I became a Mental Health First Aid (MHFA) Instructor to address the mental health stigma that exists among Black men and to share what I learned with the faith-based community and to share with first responder. I have advocated for and compassionately responded to others for more than two decades. I’m grateful to share my story.
I am a husband, father of five children, community servant, son, brother and friend. I have responded to thousands of calls for service as an advocate, police officer and educator. I am also an Adverse Childhood Experiences (ACE) Interface Master Trainer, so I understand and can speak to, the effects trauma has on mental and physical wellbeing from childhood on.
I found MHFA earlier this year, when talking to a friend who’s an Instructor. Let me tell you, MFHA would have been useful when I was a new police officer more than 20 years ago! So many interactions were shaped by reactions to my uniform. I would have been able to approach those situations differently, or just have compassion, knowing things happen to people, maybe even been patient enough to listen nonjudgmentally. I might have also approached my own life with more compassion. I had more than a few spiritual lessons to learn, too.
As a child, I watched my mother raise four boys essentially by herself — struggling to feed us, keep us safe, clothe us, teach us, keep a roof over our heads and find a professional path. My mom was my point of reference spiritually and for dealing with life’s circumstances. As I saw her take on the weight of life – just adding, adding, adding – I watched, observed and imitated her as best I could.
And so I ignored warning signs while the compounding impact of responding to others manifested in my life as anxiety, depression and food addiction. I experienced uncontrollable shakes, anger, sadness and feeling all alone. I ate to numb my emotions and resentment. I practiced extreme self-reliance – after all, I was the solutions expert, a first responder. I frequently said to my confidants, “I am beyond exhaustion.” In truth, I felt as if I was suffocating. In spite of what I was experiencing, I kept on serving and gaining weight mentally and physically. And while it appeared like everything was all good and working out for me, behind closed doors, I was anything but OK.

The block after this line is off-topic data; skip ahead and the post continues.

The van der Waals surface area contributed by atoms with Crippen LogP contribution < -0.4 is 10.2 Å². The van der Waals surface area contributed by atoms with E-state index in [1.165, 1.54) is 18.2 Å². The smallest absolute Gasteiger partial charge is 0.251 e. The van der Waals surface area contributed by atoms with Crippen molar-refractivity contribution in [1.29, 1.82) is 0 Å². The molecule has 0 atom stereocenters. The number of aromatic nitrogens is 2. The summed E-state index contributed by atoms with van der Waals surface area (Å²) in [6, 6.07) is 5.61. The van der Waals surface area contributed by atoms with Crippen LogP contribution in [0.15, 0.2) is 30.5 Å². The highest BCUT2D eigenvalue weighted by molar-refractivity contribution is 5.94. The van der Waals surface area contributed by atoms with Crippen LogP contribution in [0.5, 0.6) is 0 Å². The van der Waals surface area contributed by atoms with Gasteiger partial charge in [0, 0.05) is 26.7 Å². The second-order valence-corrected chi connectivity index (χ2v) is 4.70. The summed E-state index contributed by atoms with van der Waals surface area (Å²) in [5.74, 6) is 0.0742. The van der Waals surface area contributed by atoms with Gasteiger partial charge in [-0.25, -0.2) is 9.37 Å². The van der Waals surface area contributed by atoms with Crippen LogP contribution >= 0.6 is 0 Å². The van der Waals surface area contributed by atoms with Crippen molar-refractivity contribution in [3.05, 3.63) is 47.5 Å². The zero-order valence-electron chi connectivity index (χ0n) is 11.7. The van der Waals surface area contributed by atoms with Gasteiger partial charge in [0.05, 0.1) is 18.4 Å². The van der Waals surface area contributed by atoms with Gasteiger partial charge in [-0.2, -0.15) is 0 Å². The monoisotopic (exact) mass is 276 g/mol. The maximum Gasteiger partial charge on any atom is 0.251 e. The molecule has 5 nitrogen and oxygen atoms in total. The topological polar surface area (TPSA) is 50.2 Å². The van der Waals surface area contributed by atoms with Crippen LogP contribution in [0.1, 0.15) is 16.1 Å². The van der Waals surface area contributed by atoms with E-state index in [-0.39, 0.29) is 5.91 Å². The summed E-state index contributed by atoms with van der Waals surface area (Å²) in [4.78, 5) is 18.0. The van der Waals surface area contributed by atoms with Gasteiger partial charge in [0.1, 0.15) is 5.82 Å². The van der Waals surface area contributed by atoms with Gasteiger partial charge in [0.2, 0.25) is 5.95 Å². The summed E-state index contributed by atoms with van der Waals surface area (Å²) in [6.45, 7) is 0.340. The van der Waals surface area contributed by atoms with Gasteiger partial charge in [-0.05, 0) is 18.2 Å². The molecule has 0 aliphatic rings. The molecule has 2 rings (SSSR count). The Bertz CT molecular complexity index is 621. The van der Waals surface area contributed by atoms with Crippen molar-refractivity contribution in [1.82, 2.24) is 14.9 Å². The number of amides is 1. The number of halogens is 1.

It’s been a year, right? In 2020, we all faced the COVID-19 pandemic. On top of that, in May 2020, I experienced what I now refer to as a “divine disruption,” a wake-up call. My life turned upside down, and I didn’t know what to do or who to turn to. I went through a whole lot of anger, depression and forgiveness, all with the support of angels in my life.
I needed help. I was the trained first responder needing support. For the first time in my life I realized I didn’t know how to call for help or respond to my own needs.
My life was unmanageable, and I was powerless. I was seeking answers, but my pride affected every area of my life and served as a barrier to help. Life got worse because I was trying to troubleshoot, manipulate and solve my own problems. The turning point occurred when my faith in myself had run its course.
I turned to God, and I was given companions for support. A few of my spiritual learnings have been to accept life’s circumstances and understand my role in them, to surrender the meaningless and to rely on God.
Five months into my upside-down life, I was trained as a Mental Health First Aid Instructor. MHFA has given me tools to practice in my own life. These tools have helped me develop an awareness of the onset of challenges and to assess my needs, listen to my body and spirit, give myself what I require and to encourage myself. But self-care was just one lesson. My spiritual connection with God and MHFA have increased my empathy toward family, friends and strangers. Because of my training and my experiences, I assume we all have a personal story that manifests in our behaviors and impacts our mental health. I encourage people to seek support to identify their story.
A year since the divine disruption, my walk with God has become a way of life that’s resulted in peace, joy, serenity and hope.
MHFA taught me patience, and how to not diagnose. In MHFA, we teach how to be patient and be there for another person – without solving their problem. We gather information, assess the situation, listen nonjudgmentally and connect them with resources. We can give hope, with facts.
I see MHFA from the lens of a first responder, guiding me to be compassionately responsive with no judgment. We provide some resources – help them contact a family member, a friend or even social services. At the very least, we can see that they get to their destination. As an Instructor, I want to bring that understanding and those skills to my community.
I want people who are in crisis to know that the crisis isn’t their destination. There’s life beyond it — good life, great life.
[This article was part of our series for Mental Health Awareness Month.]